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Anderson Cooper (#110 of 10)

On Trend The Changing State of Coming Out in Hollywood

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On Trend: The Changing State of Coming Out in Hollywood
On Trend: The Changing State of Coming Out in Hollywood

She certainly came prepared. The E! correspondents may have told you that Jodie Foster wore Giorgio Armani to the Golden Globes, but her frock was more like a suit of armor, its metallic straps criss-crossing her chest as if she were bracing for impact. Amid an awards show that’s often little more than a boring, booze-soaked, wannabe Oscars, Foster—who, at 50, proved a drastically young choice for the HFPA’s career-defining Cecil B. Demille Award—provided a riveting slice of LGBT history, using the acceptance of her honorary trophy as an opportunity to deliver a coming-out speech…sorta. Everyone knows the story by now: How Foster jokingly announced that she’s “single” after a virtual drum roll of anticipation, how she thanked her longtime partner and two strapping sons, and how she professed the value of personal privacy, declaring that she’s no reality star, like “Honey Boo Boo Child.” Gawker had a particularly douchey field day with the latter portion of Foster’s monologue, viciously berating the actress for demanding privacy as a public figure in a very public forum. The contradiction at which Gawker took aim is glaringly apparent, but while celebrities may sacrifice certain libel rights and anonymous trips to the grocery store, they are not, in fact, required to divulge personal details to the masses. If there’s anything to deride about Foster’s show-stopping moment, it’s that it felt dated, dusty, even quaint.

2007: Six Camp Highlights (and One Lowlight)

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2007: Six Camp Highlights (and One Lowlight)
2007: Six Camp Highlights (and One Lowlight)

1. Ultimate Rediscovery

If Myra Breckinridge the film had been a Broadway musical first, I’ve no doubt it would have gone down in midnight movie history right alongside The Rocky Horror Picture Show. Raquel Welch’s Miss Myra is the precursor to Tim Curry’s Frank-N-Furter, with both actors playing sexually (and gender) ambiguous characters seducing naïve young lovers with equal panache. Myra Breckinridge works on so many levels it’s hard to keep track, from the film critic Rex Reed playing film critic Myron Breckinridge to “Miss” Mae West—the ultimate gay man in a woman’s body, perhaps the first transgender superstar—as a stud-collecting Hollywood agent. That Rex and Raquel, playing opposite sides of the same protagonist, flow easily, interchangeably, from one setup to the next—sometimes even playing the same scene together—is a lovely symbolic nod to the desire to become one, be it with another person or with oneself. The classic movie clips commenting on the action like a Tinseltown Greek chorus and the classic Miss West belting out numbers like “You Gotta Taste All The Fruit” are pure winking delight. The many critics who panned Myra Breckinridge decades ago when it was first released were as clueless as John Huston’s Buck Loner, for the film is nothing less than a brilliantly, thoughtfully, stupendously conceived work of art.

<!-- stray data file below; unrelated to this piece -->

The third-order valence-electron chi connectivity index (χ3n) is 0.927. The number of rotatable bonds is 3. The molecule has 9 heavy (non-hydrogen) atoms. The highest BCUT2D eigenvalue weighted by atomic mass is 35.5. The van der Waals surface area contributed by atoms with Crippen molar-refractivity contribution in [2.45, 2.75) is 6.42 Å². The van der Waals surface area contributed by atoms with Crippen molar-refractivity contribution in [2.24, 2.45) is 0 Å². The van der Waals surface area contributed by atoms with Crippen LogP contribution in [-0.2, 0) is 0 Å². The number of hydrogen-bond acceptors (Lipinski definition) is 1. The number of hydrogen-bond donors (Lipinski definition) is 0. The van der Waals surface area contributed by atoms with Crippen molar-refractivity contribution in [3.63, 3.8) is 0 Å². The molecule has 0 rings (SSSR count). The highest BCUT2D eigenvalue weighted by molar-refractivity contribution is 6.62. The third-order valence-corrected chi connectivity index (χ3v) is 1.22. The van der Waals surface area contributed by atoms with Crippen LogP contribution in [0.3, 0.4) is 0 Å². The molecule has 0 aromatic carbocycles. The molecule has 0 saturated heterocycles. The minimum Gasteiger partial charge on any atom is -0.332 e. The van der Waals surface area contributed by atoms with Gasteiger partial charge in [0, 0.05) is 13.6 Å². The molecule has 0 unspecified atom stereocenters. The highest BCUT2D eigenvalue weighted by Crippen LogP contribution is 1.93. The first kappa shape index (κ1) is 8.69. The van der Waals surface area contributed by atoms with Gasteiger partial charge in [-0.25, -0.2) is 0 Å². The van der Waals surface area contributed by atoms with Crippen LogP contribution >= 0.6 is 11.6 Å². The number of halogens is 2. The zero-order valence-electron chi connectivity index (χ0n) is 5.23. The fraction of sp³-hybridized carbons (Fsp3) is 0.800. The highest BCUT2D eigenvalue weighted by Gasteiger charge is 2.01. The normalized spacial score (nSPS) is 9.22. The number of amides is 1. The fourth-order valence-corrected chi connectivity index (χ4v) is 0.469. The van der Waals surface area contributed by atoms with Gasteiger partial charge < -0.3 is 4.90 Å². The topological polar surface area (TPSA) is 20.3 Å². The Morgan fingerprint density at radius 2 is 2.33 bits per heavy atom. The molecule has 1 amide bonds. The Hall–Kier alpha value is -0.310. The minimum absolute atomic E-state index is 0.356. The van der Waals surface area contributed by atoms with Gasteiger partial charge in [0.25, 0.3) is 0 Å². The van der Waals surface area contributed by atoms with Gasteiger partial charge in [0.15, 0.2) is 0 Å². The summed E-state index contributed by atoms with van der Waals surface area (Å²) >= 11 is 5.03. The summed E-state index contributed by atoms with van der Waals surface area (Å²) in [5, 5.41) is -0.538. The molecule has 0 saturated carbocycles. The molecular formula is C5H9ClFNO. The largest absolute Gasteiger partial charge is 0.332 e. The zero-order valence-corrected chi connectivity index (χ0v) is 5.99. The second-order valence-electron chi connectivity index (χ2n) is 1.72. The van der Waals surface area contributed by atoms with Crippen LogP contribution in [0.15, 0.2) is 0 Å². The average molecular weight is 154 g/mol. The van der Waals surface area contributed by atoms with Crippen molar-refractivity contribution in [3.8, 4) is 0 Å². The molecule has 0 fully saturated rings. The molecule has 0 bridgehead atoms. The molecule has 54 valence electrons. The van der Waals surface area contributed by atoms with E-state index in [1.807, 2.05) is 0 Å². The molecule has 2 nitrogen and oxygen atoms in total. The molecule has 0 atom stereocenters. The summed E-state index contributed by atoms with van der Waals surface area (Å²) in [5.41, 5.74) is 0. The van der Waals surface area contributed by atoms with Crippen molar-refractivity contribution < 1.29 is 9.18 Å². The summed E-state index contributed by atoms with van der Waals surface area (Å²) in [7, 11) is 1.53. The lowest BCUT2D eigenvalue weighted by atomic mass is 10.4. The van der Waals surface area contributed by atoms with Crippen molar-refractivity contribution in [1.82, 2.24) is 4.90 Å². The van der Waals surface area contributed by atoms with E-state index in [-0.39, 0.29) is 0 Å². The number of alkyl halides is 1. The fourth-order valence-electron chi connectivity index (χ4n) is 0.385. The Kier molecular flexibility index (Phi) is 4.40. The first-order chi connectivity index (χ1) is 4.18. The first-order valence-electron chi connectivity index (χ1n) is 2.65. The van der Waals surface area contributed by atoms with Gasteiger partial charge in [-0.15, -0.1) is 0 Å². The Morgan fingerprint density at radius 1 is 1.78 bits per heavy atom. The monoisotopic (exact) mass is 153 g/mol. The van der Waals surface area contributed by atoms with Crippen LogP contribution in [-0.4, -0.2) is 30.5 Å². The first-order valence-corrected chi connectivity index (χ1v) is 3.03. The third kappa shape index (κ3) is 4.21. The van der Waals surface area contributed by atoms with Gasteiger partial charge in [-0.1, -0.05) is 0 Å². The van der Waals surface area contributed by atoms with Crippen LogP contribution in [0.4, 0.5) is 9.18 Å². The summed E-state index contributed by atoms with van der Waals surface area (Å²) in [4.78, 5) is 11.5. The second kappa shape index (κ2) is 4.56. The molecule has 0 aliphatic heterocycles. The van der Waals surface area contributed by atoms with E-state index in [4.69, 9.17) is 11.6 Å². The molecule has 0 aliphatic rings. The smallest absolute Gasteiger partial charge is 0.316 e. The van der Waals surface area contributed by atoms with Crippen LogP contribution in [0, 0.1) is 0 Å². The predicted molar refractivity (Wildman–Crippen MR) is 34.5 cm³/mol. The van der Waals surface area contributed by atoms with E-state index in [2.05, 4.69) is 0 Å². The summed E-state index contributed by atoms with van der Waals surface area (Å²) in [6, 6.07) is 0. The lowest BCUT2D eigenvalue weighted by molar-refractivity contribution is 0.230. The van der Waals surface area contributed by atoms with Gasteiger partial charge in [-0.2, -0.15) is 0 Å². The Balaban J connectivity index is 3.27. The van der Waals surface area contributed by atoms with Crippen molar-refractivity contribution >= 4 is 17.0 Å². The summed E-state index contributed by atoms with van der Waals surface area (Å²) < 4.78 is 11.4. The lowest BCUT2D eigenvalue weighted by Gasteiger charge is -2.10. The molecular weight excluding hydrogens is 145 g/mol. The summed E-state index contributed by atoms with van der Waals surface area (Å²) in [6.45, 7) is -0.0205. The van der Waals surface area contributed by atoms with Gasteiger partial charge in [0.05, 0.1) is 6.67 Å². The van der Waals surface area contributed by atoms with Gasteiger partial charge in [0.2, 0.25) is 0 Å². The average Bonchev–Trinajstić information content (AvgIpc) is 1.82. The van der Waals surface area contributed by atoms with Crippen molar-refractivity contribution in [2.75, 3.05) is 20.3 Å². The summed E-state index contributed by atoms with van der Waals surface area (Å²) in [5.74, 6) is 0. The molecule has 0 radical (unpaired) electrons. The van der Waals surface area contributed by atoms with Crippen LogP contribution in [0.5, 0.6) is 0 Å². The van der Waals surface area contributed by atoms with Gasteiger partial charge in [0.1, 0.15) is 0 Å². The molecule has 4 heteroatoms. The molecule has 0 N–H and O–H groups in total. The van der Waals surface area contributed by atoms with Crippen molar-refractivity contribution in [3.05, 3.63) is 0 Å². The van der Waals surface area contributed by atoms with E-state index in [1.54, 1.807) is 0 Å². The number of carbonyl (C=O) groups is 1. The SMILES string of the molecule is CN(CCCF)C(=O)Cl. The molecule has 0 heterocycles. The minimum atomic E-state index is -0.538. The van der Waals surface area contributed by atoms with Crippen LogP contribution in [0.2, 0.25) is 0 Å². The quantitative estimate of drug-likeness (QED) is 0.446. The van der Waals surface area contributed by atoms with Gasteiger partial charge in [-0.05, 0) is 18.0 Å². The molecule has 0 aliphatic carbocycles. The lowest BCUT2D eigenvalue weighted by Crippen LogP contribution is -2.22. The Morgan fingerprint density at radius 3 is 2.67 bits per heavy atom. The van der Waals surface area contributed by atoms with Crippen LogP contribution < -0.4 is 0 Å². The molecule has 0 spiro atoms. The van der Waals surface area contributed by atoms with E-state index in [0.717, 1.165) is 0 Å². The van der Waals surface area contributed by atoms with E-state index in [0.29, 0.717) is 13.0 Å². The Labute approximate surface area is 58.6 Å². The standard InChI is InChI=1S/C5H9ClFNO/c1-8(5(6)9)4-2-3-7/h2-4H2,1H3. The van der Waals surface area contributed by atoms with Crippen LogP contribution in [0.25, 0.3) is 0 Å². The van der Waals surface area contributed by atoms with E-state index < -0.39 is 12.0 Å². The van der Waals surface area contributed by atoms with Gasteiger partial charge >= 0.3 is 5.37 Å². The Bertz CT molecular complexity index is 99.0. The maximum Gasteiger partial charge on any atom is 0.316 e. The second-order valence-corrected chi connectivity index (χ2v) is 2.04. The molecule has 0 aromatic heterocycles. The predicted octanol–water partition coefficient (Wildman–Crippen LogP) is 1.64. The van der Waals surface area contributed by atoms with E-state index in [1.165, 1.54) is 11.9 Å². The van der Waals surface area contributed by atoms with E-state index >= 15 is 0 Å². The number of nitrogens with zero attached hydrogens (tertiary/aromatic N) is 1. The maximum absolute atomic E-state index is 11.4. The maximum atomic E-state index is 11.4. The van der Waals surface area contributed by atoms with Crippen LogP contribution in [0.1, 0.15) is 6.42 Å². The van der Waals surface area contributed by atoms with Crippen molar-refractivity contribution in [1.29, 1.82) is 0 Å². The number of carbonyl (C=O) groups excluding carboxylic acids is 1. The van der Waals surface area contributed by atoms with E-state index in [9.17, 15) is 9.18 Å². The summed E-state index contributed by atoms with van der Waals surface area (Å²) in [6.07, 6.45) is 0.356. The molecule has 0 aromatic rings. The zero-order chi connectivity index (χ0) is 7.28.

The News You Need

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The News You Need
The News You Need

Ted Koppel’s post-Nightline career has barely started, and already it’s shaping up to be as valuable as the one he left behind. At the Television Critics’ Association press tour in Pasadena this month, where Koppel and ex-Nightline producer Tom Bettag promoted Koppel’s deal to make stand-alone documentaries for Discovery Channel, the longtime ABC newsman sloughed off the network-imposed vow of silence he’d taken for years and talked shop, affording the rest of us an intriguing glimpse of hard TV news realities as seen from the inside. (For an account of Koppel and Bettag’s comments, click here and scroll all the way to the bottom.)

As it turns out, that appearance was sort of a preview of Koppel’s other new role as a Sunday columnist for the New York Times, which began today. I’m not aware of any promise by Koppel to focus his column on TV news exclusively, but wouldn’t object if he did; his first column, titled “And Now, a Word for Our Demographic,” paints a portrait of TV news’ confusions and weaknesses that you have probably read elsewhere, but with a sense of first-person professional authority that’s badly needed right now.